Synopsis:  This is a history that reads almost like fiction.  It is meticulously researched.  "The Professor," James Murray, oversaw the compiling of the definitions for the OED (This began at Oxford University in 1857).  When he and his committee noticed that one particular man, a Dr. W.C. Minor, had made over 10,000 submissions (if you've ever read through the OED then you know just how huge that is), the committee felt he should be honored for his amazing contributions to the monumental dictionary.  Murray found that he was an American Civil War veteran and locked away in an asylum for the criminally insane in Surry--a "madman."  

This is an amazing history.  Well written and fascinating--full of humor and sadness. Winchester did his homework and tells the story of a very troubled man who had a lot more to give to the world than just his insanity.  His obsession with words helped keep him closer to sanity than just about anything else.  

My rating:  *****

CS:  7 out of 10--This is mostly for the situations with Minor.  There are things that happen in the asylum that are very disturbing for those who are sensitive.  I would recommend it to adults, but not kids. It would probably be alright for 17 and older.  The details are all true and some of them are brutal.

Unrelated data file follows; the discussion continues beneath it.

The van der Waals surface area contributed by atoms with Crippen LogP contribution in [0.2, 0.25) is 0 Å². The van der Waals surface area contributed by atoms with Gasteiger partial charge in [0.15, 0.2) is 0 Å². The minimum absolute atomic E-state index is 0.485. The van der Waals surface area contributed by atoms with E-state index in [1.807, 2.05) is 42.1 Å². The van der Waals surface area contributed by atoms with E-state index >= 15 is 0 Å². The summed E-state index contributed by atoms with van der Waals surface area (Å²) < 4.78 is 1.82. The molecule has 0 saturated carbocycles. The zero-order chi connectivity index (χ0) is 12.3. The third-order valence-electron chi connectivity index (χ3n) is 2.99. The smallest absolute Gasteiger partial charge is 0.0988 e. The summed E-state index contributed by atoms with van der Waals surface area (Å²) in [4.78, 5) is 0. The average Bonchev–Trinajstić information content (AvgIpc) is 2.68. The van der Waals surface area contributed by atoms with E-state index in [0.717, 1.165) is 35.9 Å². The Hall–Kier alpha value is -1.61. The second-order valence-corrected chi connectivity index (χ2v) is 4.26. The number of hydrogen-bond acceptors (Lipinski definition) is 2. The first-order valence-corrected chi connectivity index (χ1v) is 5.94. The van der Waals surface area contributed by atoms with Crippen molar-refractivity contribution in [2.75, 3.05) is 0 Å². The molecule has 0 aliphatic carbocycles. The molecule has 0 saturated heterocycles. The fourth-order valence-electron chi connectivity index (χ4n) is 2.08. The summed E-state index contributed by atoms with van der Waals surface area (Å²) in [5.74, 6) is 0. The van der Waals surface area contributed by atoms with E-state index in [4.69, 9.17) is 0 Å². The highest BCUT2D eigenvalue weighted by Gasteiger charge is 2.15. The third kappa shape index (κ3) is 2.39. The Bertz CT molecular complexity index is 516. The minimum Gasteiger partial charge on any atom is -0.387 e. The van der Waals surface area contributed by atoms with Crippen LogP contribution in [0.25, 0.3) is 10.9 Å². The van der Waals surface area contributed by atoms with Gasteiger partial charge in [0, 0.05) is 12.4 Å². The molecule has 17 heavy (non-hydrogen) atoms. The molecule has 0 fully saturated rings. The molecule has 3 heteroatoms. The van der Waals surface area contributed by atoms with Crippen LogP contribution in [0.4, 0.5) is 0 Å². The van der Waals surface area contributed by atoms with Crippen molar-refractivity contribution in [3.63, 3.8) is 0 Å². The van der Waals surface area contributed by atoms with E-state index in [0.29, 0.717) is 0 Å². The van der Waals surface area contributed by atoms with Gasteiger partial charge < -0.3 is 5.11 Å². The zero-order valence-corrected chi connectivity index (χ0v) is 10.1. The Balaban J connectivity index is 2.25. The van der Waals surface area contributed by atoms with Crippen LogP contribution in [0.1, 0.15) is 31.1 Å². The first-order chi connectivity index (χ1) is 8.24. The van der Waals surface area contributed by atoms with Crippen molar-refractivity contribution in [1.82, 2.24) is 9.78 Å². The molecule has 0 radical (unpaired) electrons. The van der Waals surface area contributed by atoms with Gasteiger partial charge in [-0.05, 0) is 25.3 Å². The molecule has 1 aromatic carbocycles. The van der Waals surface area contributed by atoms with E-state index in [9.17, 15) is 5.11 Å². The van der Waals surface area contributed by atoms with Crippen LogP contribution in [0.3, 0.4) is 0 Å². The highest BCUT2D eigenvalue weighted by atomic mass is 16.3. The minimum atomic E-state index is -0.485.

Sunday, December 28, 2008

I'm here

This is me.  If you're looking for my new blog you found it.  Yea!

It's a whole new blog--same old me

Welcome to my new blog!  It's a place where the Lotus is rising.  

I finally made my decisions about how I wanted things to change.  Thank you all so much for your input.  It made the choices so much easier.  I hope you like the new look of things.  It's much brighter than I'm used to, but the green and white go so much better with the lotus picture that I was finally able to get up in the header that it was the only way to go really.  They are some of the lotuses from Monet's garden that I photographed summer before last which makes them sentimental for me, so I wanted very much to use them.